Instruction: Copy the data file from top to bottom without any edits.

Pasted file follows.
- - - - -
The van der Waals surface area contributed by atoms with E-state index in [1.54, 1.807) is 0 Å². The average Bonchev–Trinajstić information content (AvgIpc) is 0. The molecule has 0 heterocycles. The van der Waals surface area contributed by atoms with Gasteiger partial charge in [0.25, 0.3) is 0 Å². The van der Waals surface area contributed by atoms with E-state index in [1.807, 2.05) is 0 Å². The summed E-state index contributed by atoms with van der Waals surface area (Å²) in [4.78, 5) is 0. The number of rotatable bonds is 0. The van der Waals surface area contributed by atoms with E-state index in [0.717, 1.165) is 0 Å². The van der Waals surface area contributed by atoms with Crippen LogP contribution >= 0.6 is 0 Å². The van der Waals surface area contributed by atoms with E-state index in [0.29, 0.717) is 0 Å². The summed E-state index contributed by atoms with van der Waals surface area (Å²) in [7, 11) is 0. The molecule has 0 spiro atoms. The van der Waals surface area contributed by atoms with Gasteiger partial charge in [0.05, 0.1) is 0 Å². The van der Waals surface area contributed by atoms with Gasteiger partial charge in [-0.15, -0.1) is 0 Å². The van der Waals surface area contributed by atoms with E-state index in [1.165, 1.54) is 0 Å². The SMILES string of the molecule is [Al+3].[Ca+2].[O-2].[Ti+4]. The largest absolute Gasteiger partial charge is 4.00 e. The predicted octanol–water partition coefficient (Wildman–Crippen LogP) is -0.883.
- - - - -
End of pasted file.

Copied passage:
The van der Waals surface area contributed by atoms with E-state index in [1.54, 1.807) is 0 Å². The average Bonchev–Trinajstić information content (AvgIpc) is 0. The molecule has 0 heterocycles. The van der Waals surface area contributed by atoms with Gasteiger partial charge in [0.25, 0.3) is 0 Å². The van der Waals surface area contributed by atoms with E-state index in [1.807, 2.05) is 0 Å². The summed E-state index contributed by atoms with van der Waals surface area (Å²) in [4.78, 5) is 0. The number of rotatable bonds is 0. The van der Waals surface area contributed by atoms with E-state index in [0.717, 1.165) is 0 Å². The van der Waals surface area contributed by atoms with Crippen LogP contribution >= 0.6 is 0 Å². The van der Waals surface area contributed by atoms with E-state index in [0.29, 0.717) is 0 Å². The summed E-state index contributed by atoms with van der Waals surface area (Å²) in [7, 11) is 0. The molecule has 0 spiro atoms. The van der Waals surface area contributed by atoms with Gasteiger partial charge in [0.05, 0.1) is 0 Å². The van der Waals surface area contributed by atoms with Gasteiger partial charge in [-0.15, -0.1) is 0 Å². The van der Waals surface area contributed by atoms with E-state index in [1.165, 1.54) is 0 Å². The SMILES string of the molecule is [Al+3].[Ca+2].[O-2].[Ti+4]. The largest absolute Gasteiger partial charge is 4.00 e. The predicted octanol–water partition coefficient (Wildman–Crippen LogP) is -0.883.